This clinical trial examines the effects of a depemokimab, compared to an existing one, mepolizumab, for adults facing a persistent lung and blood vessel condition known as eosinophilic granulomatosis with polyangiitis (EGPA). It explores which treatment is more effective and safer when used with standard therapy. About 160 adults who have had EGPA for at least six months will join this study. They will receive either depemokimab or mepolizumab alongside a placebo. The trial is blinded, meaning neither the participants nor the researchers will know who receives which treatment. Success is measured by the participants’ remission status and how long they stay symptom-free during the 52-week period.

    • Mepolizumab
    • Depemokimab
  • Study of new drugs in acute lymphoblastic leukemia

    This clinical trial focuses on improving treatment strategies for acute lymphoblastic leukemia (ALL) in a diverse age group, from infants to young adults up to 45 years old. The study combines standard treatments with new drugs, for example, Inotuzumab Ozogamicin and Blinatumomab. The trial aims to tailor treatment to individual patient needs and reduce toxicity while maintaining treatment quality. By carefully monitoring event- and disease-free survival rates, as well as minimal residual disease responses, the trial aims to improve the standard of care for ALL and improve both survival outcomes and patient quality of life.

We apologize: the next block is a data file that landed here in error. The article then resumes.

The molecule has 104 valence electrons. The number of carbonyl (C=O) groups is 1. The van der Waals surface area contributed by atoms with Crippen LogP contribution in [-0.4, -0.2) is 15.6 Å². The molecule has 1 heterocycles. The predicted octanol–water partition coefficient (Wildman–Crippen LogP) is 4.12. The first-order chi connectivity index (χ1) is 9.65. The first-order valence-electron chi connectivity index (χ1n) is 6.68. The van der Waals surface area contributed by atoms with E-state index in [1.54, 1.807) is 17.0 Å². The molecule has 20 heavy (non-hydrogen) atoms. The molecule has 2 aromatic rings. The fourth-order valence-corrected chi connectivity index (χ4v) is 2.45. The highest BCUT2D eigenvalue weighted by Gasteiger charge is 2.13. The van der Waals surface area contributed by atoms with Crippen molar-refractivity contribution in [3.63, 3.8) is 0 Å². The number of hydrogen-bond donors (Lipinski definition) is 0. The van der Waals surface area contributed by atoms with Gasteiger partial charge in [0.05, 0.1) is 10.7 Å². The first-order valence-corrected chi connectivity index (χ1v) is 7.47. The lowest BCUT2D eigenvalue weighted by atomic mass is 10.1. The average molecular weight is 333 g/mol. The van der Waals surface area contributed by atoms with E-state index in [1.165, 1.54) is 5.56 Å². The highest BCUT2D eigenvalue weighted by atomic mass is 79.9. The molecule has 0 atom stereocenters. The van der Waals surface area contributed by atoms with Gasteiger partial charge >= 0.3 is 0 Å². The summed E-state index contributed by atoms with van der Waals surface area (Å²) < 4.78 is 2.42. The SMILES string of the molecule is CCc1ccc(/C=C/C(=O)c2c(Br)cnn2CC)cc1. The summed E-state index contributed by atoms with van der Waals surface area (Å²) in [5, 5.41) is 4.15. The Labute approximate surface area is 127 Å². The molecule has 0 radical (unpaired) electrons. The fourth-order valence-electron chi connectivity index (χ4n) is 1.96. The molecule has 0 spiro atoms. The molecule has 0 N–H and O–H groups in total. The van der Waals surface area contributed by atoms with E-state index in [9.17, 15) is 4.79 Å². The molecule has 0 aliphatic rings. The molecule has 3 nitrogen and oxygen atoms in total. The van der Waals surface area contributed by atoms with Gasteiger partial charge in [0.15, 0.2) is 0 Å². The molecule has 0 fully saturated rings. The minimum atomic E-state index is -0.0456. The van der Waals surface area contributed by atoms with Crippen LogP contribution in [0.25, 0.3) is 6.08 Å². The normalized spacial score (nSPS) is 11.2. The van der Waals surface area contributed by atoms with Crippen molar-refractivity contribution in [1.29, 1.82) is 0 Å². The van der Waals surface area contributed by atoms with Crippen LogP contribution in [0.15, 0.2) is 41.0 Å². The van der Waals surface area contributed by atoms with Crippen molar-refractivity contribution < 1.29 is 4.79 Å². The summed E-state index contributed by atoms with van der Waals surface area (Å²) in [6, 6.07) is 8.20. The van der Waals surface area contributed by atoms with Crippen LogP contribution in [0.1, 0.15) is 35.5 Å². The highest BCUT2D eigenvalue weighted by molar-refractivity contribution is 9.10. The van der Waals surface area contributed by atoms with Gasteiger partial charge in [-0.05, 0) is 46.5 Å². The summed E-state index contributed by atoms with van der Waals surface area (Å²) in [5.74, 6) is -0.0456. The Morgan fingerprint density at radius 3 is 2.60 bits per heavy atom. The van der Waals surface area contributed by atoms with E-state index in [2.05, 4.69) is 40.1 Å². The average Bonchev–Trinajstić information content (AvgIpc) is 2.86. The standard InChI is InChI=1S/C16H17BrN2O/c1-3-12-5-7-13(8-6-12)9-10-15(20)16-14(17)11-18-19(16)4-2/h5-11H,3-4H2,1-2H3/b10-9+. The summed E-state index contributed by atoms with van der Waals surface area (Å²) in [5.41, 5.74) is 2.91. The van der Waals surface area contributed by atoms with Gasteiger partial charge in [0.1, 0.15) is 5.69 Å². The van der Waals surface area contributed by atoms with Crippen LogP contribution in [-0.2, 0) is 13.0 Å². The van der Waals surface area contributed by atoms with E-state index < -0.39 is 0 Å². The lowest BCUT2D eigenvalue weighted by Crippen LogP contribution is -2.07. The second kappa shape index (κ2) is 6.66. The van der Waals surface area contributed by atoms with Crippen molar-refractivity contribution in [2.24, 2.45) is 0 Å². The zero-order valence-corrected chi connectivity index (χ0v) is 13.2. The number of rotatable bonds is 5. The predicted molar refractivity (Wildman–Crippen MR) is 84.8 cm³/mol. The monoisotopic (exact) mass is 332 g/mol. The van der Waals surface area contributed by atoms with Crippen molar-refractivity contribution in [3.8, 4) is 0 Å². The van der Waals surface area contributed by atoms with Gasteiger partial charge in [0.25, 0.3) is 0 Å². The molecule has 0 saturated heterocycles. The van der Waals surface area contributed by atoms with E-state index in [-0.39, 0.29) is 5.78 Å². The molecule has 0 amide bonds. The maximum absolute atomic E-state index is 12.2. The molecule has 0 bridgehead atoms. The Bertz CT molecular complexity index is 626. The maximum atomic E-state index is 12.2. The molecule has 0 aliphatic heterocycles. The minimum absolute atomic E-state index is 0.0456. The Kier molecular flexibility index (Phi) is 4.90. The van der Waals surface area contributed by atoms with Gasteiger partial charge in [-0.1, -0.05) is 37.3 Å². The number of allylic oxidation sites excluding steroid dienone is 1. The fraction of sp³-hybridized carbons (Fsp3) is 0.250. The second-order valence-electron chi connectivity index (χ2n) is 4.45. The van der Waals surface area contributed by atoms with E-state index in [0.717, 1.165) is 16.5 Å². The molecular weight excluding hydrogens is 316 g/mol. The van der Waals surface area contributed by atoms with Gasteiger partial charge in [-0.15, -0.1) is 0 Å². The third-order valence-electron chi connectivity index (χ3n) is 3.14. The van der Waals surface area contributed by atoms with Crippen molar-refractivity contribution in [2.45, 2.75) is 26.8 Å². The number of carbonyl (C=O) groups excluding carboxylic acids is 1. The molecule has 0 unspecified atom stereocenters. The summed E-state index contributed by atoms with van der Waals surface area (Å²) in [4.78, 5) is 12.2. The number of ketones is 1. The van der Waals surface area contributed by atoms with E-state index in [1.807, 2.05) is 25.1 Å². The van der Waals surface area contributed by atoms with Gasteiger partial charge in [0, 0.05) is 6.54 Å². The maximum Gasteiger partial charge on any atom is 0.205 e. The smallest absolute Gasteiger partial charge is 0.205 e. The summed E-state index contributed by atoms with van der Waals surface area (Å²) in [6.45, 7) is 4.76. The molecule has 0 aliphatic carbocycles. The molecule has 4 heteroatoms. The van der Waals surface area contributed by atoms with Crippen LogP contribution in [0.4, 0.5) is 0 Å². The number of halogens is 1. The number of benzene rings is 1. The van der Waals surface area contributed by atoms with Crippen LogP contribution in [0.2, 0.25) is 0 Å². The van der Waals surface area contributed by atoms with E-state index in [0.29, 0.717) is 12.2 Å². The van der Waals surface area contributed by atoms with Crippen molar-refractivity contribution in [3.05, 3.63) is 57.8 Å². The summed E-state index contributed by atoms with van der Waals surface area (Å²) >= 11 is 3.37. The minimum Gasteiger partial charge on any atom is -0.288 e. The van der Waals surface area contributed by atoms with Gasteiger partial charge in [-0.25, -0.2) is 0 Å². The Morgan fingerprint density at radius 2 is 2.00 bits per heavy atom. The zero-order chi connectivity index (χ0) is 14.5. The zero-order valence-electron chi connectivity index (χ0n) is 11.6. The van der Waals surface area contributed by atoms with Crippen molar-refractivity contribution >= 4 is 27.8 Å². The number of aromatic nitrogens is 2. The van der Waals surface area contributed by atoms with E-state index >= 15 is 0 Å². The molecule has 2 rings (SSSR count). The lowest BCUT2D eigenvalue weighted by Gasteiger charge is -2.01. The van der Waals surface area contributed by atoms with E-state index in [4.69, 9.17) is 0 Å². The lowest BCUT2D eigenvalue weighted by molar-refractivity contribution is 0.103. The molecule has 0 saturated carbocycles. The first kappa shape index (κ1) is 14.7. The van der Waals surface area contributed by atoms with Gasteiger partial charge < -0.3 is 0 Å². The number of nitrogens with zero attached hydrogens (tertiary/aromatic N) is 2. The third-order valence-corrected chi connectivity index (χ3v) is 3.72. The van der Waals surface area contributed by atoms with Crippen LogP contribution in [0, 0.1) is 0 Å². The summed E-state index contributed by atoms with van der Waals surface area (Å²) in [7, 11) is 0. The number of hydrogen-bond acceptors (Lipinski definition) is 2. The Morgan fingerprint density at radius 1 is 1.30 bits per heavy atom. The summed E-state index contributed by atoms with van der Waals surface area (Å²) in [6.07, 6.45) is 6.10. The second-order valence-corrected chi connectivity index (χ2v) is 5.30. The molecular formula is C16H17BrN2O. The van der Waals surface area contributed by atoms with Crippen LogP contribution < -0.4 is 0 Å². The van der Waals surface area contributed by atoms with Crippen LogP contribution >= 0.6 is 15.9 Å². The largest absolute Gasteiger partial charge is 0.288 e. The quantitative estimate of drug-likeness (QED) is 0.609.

• Inotuzumab Ozogamicin
    • 6-tioguanine
    • Blinatumomab
    • Imatinib
    • Dexamethasone
    • Vincristine
    • Doxorubicin
  • Exploring sacituzumab govitecan for HER2-negative breast cancer care

    This study is evaluating a new treatment for patients with a certain type of breast cancer (HER2-negative) who have not had a complete response to initial chemotherapy. Participants are randomly assigned to receive the investigational drug sacituzumab govitecan or a treatment of their physician’s choice, which may be another type of chemotherapy with capecitabinalub, carboplatin or cisplatin. The study is designed to compare the effectiveness of these approaches in preventing cancer recurrence. Patients may also receive hormone therapy if needed. Patients’ safety and response to treatment are being closely monitored throughout the study.

    • Sacituzumab govitecan
    • Carboplatin
    • Cisplatin
    • Capecitabine

See more clinical trials in other cities in Italy: